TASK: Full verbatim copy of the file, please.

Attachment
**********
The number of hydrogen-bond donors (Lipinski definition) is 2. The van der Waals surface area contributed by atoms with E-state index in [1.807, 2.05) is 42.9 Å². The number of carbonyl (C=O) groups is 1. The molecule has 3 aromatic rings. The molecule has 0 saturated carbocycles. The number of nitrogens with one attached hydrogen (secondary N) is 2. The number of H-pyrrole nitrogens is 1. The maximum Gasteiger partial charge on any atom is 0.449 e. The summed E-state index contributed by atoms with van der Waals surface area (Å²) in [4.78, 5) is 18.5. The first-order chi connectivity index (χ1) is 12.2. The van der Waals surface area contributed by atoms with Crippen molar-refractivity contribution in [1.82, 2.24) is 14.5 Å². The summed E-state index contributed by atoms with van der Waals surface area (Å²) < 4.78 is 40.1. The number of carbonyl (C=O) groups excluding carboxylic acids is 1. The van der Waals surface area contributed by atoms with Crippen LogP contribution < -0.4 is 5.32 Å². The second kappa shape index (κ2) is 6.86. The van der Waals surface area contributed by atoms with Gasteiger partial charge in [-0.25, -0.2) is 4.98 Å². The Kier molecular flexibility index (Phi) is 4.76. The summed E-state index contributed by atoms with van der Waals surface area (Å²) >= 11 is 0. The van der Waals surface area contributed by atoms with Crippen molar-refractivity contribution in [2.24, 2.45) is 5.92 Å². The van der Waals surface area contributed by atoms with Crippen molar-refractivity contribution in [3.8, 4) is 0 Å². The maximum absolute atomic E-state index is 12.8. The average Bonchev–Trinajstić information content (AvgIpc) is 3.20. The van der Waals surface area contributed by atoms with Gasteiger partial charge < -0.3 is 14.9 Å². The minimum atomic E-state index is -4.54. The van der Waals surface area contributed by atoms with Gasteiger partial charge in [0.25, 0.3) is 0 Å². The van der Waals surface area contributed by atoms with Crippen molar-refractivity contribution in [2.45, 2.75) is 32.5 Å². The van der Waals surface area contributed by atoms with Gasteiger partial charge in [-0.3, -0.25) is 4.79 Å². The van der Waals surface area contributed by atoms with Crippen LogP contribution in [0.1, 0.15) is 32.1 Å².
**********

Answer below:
The number of hydrogen-bond donors (Lipinski definition) is 2. The van der Waals surface area contributed by atoms with E-state index in [1.807, 2.05) is 42.9 Å². The number of carbonyl (C=O) groups is 1. The molecule has 3 aromatic rings. The molecule has 0 saturated carbocycles. The number of nitrogens with one attached hydrogen (secondary N) is 2. The number of H-pyrrole nitrogens is 1. The maximum Gasteiger partial charge on any atom is 0.449 e. The summed E-state index contributed by atoms with van der Waals surface area (Å²) in [4.78, 5) is 18.5. The first-order chi connectivity index (χ1) is 12.2. The van der Waals surface area contributed by atoms with Crippen molar-refractivity contribution in [1.82, 2.24) is 14.5 Å². The summed E-state index contributed by atoms with van der Waals surface area (Å²) < 4.78 is 40.1. The number of carbonyl (C=O) groups excluding carboxylic acids is 1. The van der Waals surface area contributed by atoms with Crippen LogP contribution < -0.4 is 5.32 Å². The second kappa shape index (κ2) is 6.86. The van der Waals surface area contributed by atoms with Gasteiger partial charge in [-0.25, -0.2) is 4.98 Å². The Kier molecular flexibility index (Phi) is 4.76. The summed E-state index contributed by atoms with van der Waals surface area (Å²) >= 11 is 0. The van der Waals surface area contributed by atoms with Crippen molar-refractivity contribution in [2.24, 2.45) is 5.92 Å². The van der Waals surface area contributed by atoms with Crippen molar-refractivity contribution in [3.8, 4) is 0 Å². The maximum absolute atomic E-state index is 12.8. The average Bonchev–Trinajstić information content (AvgIpc) is 3.20. The van der Waals surface area contributed by atoms with Gasteiger partial charge < -0.3 is 14.9 Å². The minimum atomic E-state index is -4.54. The van der Waals surface area contributed by atoms with Gasteiger partial charge in [0.25, 0.3) is 0 Å². The van der Waals surface area contributed by atoms with Crippen molar-refractivity contribution in [2.45, 2.75) is 32.5 Å². The van der Waals surface area contributed by atoms with Gasteiger partial charge in [-0.3, -0.25) is 4.79 Å². The van der Waals surface area contributed by atoms with Crippen LogP contribution in [0.1, 0.15) is 32.1 Å².